Having organised Craft Fairs for a variety of noble and charitable causes, local arts and crafts enthusiast Elish O’Kane is well known to many in Derry and Donegal. Now, Elish has volunteered her services once again - this time raising money for The Samaritans through a huge Spring Craft Fair in Derry’s Delacroix Bar next Saturday, March 3.
The Spring Craft Fair, which will run from 11am until 4pm next Saturday, has been organised to help raise not only money, but awareness of the non-listening volunteers who support The Samaritans.
Speaking to the ‘SUNDAY’, Elish, from Greenhaw in the city, explains: “Like every other charity in this recession, The Samaritans need our help. I only recently found out about the non-listening volunteers who support the charity through fundraising, IT or housekeeping, and also the Friends of the Samaritans, who have an interest in their work and help make other people aware of what they do and how you can help.”
Elish has been liaising with The Samaritans over the past few months to get next week’s Spring Craft Fair up and running.
“The Samaritans have helped publicise the Craft Fair through their Facebook, Twitter and various places. They know there are probably hundreds of people out there who don’t realise they can help support The Samaritans without the intensive training needed to become a listening volunteer. There are so many other ways you can help, like myself, as a support volunteer.”
With so many contacts in the arts and crafts world, Elish had no trouble lining up craftspeople for the fair.
With twenty stalls all booked and paid for, some of the Derry and Donegal’s best craftspeople will be in attendance.
“It’s a real showcase for local talent,” Elish says,
“We have a lady from Malin Head who sells handmade soaps and candles, a gentleman from Letterkenny who hand-turns wooden pens, another gentleman from Strabane who does wood-carving, and a lady from Buncrana who makes baby and toddler quilts. We also have knitwear, hand-beaded jewellery and fused-glass jewellery, and Derry’s Pink Ladies are also selling crocheted and knitted goods.
“As well as that, we have a lady who works in felt making the most beautiful toys and household items, a girl who paints on canvas and slate, and a lady who makes handmade lace.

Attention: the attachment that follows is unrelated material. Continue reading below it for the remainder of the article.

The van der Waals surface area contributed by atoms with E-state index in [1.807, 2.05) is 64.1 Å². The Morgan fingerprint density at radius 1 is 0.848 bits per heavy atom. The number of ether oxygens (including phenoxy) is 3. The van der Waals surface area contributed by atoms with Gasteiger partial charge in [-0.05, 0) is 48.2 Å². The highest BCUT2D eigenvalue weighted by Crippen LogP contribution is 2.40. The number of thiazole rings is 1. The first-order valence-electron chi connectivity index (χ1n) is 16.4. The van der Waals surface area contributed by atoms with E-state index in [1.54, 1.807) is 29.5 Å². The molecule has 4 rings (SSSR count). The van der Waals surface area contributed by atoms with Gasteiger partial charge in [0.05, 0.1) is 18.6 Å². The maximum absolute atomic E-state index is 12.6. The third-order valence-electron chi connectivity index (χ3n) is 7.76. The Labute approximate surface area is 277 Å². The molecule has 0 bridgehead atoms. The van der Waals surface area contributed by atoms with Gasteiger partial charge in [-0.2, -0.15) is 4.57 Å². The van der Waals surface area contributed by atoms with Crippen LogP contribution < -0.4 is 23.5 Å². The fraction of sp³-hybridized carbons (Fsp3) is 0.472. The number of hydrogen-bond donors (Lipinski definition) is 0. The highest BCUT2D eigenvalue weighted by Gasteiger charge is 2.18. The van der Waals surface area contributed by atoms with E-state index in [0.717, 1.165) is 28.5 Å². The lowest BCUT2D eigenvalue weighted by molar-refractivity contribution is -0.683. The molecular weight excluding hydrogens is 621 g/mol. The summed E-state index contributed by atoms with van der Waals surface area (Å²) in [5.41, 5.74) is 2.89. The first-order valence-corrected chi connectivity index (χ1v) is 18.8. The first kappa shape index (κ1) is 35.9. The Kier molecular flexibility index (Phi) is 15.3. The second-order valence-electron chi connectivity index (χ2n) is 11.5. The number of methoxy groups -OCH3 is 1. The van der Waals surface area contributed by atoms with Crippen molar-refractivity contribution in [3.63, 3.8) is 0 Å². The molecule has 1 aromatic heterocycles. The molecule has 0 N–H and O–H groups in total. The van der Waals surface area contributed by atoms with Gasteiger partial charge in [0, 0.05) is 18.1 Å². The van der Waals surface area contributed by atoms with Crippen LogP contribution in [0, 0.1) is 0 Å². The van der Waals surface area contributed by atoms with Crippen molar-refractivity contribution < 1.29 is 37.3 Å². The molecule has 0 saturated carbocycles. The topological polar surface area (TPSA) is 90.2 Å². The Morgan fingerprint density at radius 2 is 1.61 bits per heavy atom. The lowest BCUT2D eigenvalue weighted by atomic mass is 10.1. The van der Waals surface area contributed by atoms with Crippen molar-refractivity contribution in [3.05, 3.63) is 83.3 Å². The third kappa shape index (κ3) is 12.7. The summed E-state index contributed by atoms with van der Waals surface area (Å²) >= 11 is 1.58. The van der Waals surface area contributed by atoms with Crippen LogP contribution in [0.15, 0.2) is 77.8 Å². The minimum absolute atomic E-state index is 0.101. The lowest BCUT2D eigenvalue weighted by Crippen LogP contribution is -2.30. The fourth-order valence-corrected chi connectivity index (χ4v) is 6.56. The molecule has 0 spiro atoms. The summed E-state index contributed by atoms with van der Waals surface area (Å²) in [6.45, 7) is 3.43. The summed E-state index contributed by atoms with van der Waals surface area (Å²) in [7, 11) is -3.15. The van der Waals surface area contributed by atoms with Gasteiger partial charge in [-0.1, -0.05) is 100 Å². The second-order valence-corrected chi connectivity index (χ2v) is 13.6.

“We also have a lady whose Maltese grandmother taught her the art of hand-beading these beautiful three-dimensional flowers, which would be just perfect for a wedding bouquet!
“We try not to duplicate crafts so everything is unique and everyone gets a fair chance to sell their wares on the day.”
“The Samaritans will also have a table on the day. They’ll be giving people the opportunity to learn more about the non-listening aspect of their work, and how you can get involved without actually manning the phones and becoming a listening volunteer.”
Labour of love
As a retired Art and Design teacher, 58-year-old Elish has always had a love of all things creative. “I trained as a graphic designer and then moved to Toronto and Vancouver Island in Canada for ten years,” she recalls.
“I taught part-time in Canada and so when I came back to Ireland, I got my teaching certificate and taught Art and Design for 15 years in both St. Joseph’s Boys’ School in Derry and Strabane Grammar School until I retired. When teaching, my nickname was magpie - as I was always picking up free odds and ends from all over the place to use elsewhere! I like to reuse and recycle things.”
Now married to retired fireman Paul O’Kane and enjoying her retirement, Elish continues to get crafty when the opportunity arises.
“I like to work with scrap fabrics, to make something out of nothing,” she says. “I work with a sewing machine and I just love making things, stitching cushions and aprons and things like that. I choose to organise craft fairs for charity, that’s just my thing. That way I feel as though I’m actively giving something back, as well as getting the chance to sell my own crafts from time to time.
“Fairs also provide an opportunity for the many talented artists willing and able to create crafts. With the City of Culture celebrations next year, it’s important that people realise just how many expert craftspeople are out there.”
Last summer, Elish also held a fair at Serenity House in Moville - which provides respite care for families of those with mental illness.
“There were over 500 people though the doors at Serenity House last year. Their funding from the government was completely cut, and we managed to raise around 2,000 euros!”
Don’t miss the Spring Craft Fair at the Delacroix Bar next Saturday March 3, from 11am-4pm. Admission £1, all proceeds donated directly to The Samaritans.